Matt Robinson, Staff Writer
It was only a few months removed from when the Tampa Bay Lightning won the Stanley Cup in September, defeating the Dallas Stars in six games. In a different playoff format than usual, due to the pandemic, the playoffs were set in hub cities including both Toronto and Edmonton.
After the success of the playoffs, primarily due to the absence of COVID-19 cases, the NHL and the players association opted to spread the league to its usual locations across North America but kept teams in strict playing divisions. In these divisions, the same seven-to-nine teams will play each other throughout the season, with cross-divisional play being restricted until the playoffs.
The divisions consist of the North Division; occupying teams from Canada only, the Central Division; including a mixture of teams from the midwest and the southern portions of the United States, the West Division; with teams from the west of the United States and vice versa with the East Division.
With no preseason games this season, the NHL and the NHLPA agreed on a 56-game regular season. No comments have been made about the format of the postseason, though it is clear that the top four teams from each division will qualify for the playoffs with the first seed and the fourth seed matched up in the playoffs, while the remaining second and third seed will play each other.
At this moment in time, it is still unclear whether the NHL and league commissioner Gary Bettman will elect for the hub city format for this year’s postseason, but the chances of it happening still remain high.
Other organizational changes include the addition of team sponsorship logos being added to players’ helmets. Also, as was the case with the playoffs, no spectators will be allowed aside from limited attendance for teams such as the Florida Panthers, Lighting, Arizona Coyotes and the Stars. Other teams looking to profit on fan revenues are currently turning to public health officials and the NHL for approval.
In case of emergency, which is influenced by COVID-19 protocol, the league will set up arenas for neutral sight venues. Each team is allowed a taxi squad of four-to-six players who will be able to practice and travel with the team if necessary.
The stage was also set for the current season with a slew of offseason moves, starting with the NHL Draft in early October. The draft was held in New Jersey this season with no in-person attendance. As with recent trends in the past decade with the league, the NHL inducted another lottery for this year’s draft with the New York Rangers selecting first overall.
With that pick, the Rangers selected QMJHL forward and highly-touted prospect Alexis Lafreniere. The selection was followed by the selection of Canadian center Quinton Byfield to the Los Angeles Kings and then German forward Tim Stutzle to the Ottawa Senators, who had an impressive World Junior Championship display in December.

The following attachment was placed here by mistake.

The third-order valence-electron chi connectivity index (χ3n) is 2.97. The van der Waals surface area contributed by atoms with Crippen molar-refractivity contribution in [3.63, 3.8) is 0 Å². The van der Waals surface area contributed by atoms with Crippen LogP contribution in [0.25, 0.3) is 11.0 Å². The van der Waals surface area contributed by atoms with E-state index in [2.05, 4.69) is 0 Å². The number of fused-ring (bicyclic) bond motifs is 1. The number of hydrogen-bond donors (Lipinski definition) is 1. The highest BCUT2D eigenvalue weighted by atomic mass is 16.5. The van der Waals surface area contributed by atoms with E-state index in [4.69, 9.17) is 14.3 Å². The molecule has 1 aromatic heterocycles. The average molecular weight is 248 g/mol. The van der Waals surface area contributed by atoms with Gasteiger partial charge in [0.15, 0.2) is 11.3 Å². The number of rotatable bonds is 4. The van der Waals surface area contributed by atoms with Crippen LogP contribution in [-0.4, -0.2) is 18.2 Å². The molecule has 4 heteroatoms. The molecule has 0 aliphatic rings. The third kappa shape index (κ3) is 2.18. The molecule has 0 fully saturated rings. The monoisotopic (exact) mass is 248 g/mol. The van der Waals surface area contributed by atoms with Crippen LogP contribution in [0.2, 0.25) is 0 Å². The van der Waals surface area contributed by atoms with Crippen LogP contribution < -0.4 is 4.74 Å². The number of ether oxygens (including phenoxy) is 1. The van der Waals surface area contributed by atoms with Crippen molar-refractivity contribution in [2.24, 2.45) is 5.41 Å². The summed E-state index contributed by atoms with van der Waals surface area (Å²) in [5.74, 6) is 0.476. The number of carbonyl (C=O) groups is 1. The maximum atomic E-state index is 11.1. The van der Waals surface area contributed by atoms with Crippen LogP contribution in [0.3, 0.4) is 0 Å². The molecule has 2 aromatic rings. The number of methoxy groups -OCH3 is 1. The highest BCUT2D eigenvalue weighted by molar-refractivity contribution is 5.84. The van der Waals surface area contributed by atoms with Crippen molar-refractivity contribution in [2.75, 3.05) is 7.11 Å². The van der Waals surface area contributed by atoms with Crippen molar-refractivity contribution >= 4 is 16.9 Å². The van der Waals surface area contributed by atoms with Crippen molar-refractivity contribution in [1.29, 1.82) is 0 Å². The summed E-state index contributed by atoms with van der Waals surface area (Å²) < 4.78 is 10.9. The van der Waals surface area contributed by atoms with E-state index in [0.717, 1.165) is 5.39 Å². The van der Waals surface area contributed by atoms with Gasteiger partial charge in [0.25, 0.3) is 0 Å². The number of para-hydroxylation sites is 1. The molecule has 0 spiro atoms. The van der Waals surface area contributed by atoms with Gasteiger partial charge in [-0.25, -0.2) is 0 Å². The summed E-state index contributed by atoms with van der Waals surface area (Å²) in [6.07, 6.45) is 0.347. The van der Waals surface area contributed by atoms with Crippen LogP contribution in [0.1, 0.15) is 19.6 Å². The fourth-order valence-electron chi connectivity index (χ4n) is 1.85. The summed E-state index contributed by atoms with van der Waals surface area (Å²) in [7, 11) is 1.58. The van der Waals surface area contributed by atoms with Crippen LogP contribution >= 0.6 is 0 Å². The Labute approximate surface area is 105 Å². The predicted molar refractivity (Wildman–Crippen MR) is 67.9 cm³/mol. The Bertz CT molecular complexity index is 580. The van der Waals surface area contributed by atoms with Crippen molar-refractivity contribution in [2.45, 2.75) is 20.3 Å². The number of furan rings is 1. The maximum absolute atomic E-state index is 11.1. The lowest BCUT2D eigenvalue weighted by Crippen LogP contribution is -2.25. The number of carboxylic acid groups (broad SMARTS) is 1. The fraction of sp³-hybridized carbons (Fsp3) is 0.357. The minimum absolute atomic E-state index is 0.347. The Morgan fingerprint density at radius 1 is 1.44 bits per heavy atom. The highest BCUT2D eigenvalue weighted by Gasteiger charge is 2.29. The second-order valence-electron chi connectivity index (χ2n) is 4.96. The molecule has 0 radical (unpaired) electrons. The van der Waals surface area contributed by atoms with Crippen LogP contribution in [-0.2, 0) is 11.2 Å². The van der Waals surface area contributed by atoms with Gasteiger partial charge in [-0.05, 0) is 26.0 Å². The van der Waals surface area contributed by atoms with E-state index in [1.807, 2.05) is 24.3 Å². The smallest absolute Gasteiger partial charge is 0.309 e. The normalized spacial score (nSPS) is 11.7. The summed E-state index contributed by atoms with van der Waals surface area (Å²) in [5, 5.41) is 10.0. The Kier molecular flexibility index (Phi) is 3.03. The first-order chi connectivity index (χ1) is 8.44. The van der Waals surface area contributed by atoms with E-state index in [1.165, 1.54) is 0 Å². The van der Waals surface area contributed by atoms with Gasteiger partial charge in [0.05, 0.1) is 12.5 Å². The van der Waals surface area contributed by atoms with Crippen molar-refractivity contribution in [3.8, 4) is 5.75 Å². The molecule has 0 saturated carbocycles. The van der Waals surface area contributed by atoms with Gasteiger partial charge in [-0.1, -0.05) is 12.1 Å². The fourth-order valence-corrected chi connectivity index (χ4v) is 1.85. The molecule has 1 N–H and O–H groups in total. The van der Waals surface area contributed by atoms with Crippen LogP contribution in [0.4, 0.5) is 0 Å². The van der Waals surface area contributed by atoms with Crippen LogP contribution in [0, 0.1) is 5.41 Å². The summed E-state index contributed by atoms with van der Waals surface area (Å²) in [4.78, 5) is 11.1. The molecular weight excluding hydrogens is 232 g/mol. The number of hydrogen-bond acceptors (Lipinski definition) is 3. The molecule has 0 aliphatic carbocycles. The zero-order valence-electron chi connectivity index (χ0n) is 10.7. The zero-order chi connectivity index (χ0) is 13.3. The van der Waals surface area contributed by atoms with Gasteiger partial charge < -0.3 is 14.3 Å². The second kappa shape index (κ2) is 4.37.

At the moment, Stutzle leads the top three picks in scoring with four goals and two assists in 12 games.
Trades and Free Agency
In the market, only nine trades have happened since Oct. 12, headlined by a blockbuster deal between the Columbus Blue Jackets and the Winnipeg Jets. The Jackets sent young center Pierre Luc-Dubois, who made it clear to the team and media that he wanted out of Columbus, for a return of Patrik Laine and Columbus-native, Jack Roslovic.
A wealth of free-agent signings have occurred within the offseason period, however, with veteran goalies Braden Holtby, Henrik Lundqvist and Matt Murray moving to different teams. Though Lundqvist did sign with the Washington Capitals, heart surgery kept him off the ice and eventually forced him into retirement. Players such as 43-year-old Zdeno Chara, Corey Perry, Mike Hoffman and Alex Galchenyuk all found new teams.
The Lightning, the defending Stanley Cup champions, opted to resign a few players critical to their success last season, including Mikhail Sergachev, Erik Cernak and Anthony Cirelli.
The league has expressed interesting in expanding its reach to west coast markets, especially with the success of the Kings, Vegas Golden Knights, San Jose Sharks and the Anaheim Ducks in the past decade.
Specifically, the NHL has targeted Seattle as its destination, and in 2018, the decision to put a team in that market was made official, with an investment from majority owners with the Seattle Expansion Group, David Bonderman, Jerry Bruckheimer and Tod Leiweke.
Fast forward to this past year, Seattle announced the team name Kraken, revealed the team jerseys, colors. Next season, the league will host another expansion draft, forcing teams to expose players from their current roster for the Kraken to select.
The team will also play at Climate Pledge Arena, a $980 million investment with naming rights being bought by Amazon in June of last year. As the name suggests, the arena will be the first zero-carbon stadium in the world that will be powered by renewable energy.
The race for the playoffs began when the shortened season started. Currently, playoff rivals, the Toronto Maple Leafs and the Boston Bruins lead the league standings. Although the Buffalo Sabres invested in former MVP Taylor Hall in the offseason, the team only has 10 points in the standings, only better than the Senators and the Detroit Red Wings, who are placed last right now.